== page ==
Continuing on, Big Falls Lookout and Barker Creek Lookout are along an offshoot from the main circuit. Barker Creek Lookout is 1.5km return from the offshoot. Big Falls Lookout and Barker Creek Lookout are close to each other, basically looking in two different directions from a similar point.
Big Falls didn’t show any falls, apparently requiring recent heavy rain, the view is still nice looking across the valley. Barker Creek Lookout offers long distance views away from the Bunya Mountains, framed with pines growing on the hill.
Back to where the offshoot to Barker Creek Lookout is, I headed towards Little Falls. In between the trail opens up revealing a long and wide view of the valley you look over from Big Falls Lookout, and beyond the Bunya Mountains. This isn’t a listed lookout on the park map. Maybe it was partly because it was unexpected, but I found this view better than both Barker Creek Lookout and Big Falls Lookout.
Little Falls was a beautiful arrival. By this stage, I’d been working for 3 hours on a hot day, and the walking trail starts to become noticeably more uphill than down. Little Falls is a nice spot that felt cool and calming, with some flowing water.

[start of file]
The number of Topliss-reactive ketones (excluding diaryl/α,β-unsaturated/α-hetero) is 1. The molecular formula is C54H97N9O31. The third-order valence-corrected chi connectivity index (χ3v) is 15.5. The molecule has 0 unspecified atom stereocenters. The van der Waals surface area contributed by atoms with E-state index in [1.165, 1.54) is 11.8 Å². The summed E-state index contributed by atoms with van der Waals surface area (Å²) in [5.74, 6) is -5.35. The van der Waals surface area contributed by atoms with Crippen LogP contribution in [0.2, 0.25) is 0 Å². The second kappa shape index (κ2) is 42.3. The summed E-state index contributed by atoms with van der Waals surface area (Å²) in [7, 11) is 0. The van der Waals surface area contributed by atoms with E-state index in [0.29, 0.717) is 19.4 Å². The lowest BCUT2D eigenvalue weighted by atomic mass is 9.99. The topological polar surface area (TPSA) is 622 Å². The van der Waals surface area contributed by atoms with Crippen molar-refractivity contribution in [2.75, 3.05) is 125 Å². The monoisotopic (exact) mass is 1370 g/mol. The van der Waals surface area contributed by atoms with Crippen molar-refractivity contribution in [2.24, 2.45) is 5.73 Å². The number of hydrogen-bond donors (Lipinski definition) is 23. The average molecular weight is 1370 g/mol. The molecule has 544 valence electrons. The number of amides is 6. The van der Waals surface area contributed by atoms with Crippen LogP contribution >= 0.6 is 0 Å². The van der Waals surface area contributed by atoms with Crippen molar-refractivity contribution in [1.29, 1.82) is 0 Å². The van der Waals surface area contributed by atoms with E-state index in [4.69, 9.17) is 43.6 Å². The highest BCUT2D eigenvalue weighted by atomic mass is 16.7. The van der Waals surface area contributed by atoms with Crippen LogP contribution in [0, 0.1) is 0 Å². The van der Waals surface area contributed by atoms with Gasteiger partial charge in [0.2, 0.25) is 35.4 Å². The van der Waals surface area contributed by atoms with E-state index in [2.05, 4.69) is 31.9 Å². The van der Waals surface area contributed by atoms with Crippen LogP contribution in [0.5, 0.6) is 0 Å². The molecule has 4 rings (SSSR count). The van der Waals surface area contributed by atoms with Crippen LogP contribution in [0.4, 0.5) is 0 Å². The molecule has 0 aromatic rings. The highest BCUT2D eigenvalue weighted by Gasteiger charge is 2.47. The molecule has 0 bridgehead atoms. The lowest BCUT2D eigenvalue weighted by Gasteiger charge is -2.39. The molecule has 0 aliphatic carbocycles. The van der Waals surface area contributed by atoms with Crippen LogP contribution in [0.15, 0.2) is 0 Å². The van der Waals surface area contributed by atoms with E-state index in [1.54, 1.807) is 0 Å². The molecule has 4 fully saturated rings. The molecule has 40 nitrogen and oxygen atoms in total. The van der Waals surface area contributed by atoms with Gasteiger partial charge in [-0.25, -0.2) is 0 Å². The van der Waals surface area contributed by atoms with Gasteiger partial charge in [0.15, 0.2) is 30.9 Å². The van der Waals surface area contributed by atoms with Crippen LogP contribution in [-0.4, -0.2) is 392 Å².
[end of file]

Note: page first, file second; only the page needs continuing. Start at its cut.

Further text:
Paradise Falls is about 10 minutes further on from Little Falls, continuing in an anti-clockwise direction. The water was flowing here too, but it was mostly happening underneath green cover up the face of the falls.
From Paradise Falls Dandabah is nearly 3.5kms through dry rainforest to complete the circuit. A path 340m from Paradise Falls leads to the Paradise parking area. The top track runs more directly back to Dandabah from Paradise Falls, taking about 1 hour.
The track passes through a fallen pine cut to walk through it. It gives a sense of how big these trees are realising the trunk is as thick than you are tall.
The Barker circuit took 4 hours to complete at a fairly quick pace (less quick on the last hour). There are no places to top up on water, so make sure you have plenty with you, at least a couple of bottles or a water pack, especially on hot days.
If the Scenic circuit wasn’t closed through Festoon Falls, I think it would be better to do the Scenic circuit, then do Barker Creek circuit from the Paradise parking area. From here you could go to Paradise Falls and Little Falls quite easily, and perhaps continue on to the unmarked view that opens up looking down the valley towards Big Falls. Then return back to Paradise parking area. I would continue on to Big Falls and Barker Creek Lookout, if there had been enough rainfall to have water flowing over.
To get there:
From Bunya Hwy, turn into Bunya Mountains Road, and follow 24.3km. Turn left into Bunya Ave at Dandabah.
From Burtons Well, turn left into Bunya Mountains Road, and follow for 7.9km to Dandabah.
From Maidenwell, turn into Maidenwell Bunya Mountains Rd, and follow for 25.5km to the end. Turn right into Bunya Mountains Rd and continue for 2.7km. Turn right into Bunya Ave at Dandabah.
Cost: Free for day use, Camping Queensland Park and Forest Fees
Water: No, not potable
Food: Yes, multiple cafes
Wheelchair accessible: Yes, around campgrounds but not the walks
Showers: Free hot showers